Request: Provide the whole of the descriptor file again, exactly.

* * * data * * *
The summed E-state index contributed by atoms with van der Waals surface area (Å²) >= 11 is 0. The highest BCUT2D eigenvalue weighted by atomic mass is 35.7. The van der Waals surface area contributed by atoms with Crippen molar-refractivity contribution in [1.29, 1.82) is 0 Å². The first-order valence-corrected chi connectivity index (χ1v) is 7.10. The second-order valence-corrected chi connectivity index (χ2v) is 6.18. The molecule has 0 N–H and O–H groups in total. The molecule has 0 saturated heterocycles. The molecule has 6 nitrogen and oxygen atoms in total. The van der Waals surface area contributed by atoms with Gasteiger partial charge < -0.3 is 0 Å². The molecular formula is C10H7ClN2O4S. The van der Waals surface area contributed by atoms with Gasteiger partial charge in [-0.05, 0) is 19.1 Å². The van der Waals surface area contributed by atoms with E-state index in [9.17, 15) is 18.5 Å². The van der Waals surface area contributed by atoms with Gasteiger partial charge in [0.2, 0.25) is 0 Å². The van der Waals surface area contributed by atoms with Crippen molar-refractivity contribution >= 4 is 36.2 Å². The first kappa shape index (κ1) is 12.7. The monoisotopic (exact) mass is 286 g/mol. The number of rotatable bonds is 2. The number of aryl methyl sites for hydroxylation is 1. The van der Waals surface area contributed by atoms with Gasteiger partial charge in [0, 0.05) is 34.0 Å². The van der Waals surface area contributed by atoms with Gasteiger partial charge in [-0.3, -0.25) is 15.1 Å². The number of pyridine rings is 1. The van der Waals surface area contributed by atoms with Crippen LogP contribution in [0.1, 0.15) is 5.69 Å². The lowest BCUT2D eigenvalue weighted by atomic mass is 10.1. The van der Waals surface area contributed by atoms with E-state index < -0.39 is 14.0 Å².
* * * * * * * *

The summed E-state index contributed by atoms with van der Waals surface area (Å²) >= 11 is 0. The highest BCUT2D eigenvalue weighted by atomic mass is 35.7. The van der Waals surface area contributed by atoms with Crippen molar-refractivity contribution in [1.29, 1.82) is 0 Å². The first-order valence-corrected chi connectivity index (χ1v) is 7.10. The second-order valence-corrected chi connectivity index (χ2v) is 6.18. The molecule has 0 N–H and O–H groups in total. The molecule has 0 saturated heterocycles. The molecule has 6 nitrogen and oxygen atoms in total. The van der Waals surface area contributed by atoms with Gasteiger partial charge < -0.3 is 0 Å². The molecular formula is C10H7ClN2O4S. The van der Waals surface area contributed by atoms with Gasteiger partial charge in [-0.05, 0) is 19.1 Å². The van der Waals surface area contributed by atoms with E-state index in [9.17, 15) is 18.5 Å². The van der Waals surface area contributed by atoms with Gasteiger partial charge in [0.2, 0.25) is 0 Å². The van der Waals surface area contributed by atoms with Crippen molar-refractivity contribution >= 4 is 36.2 Å². The first kappa shape index (κ1) is 12.7. The monoisotopic (exact) mass is 286 g/mol. The number of rotatable bonds is 2. The number of aryl methyl sites for hydroxylation is 1. The van der Waals surface area contributed by atoms with Gasteiger partial charge in [0, 0.05) is 34.0 Å². The van der Waals surface area contributed by atoms with Gasteiger partial charge in [-0.3, -0.25) is 15.1 Å². The number of pyridine rings is 1. The van der Waals surface area contributed by atoms with Crippen LogP contribution in [0.1, 0.15) is 5.69 Å². The lowest BCUT2D eigenvalue weighted by atomic mass is 10.1. The van der Waals surface area contributed by atoms with E-state index < -0.39 is 14.0 Å².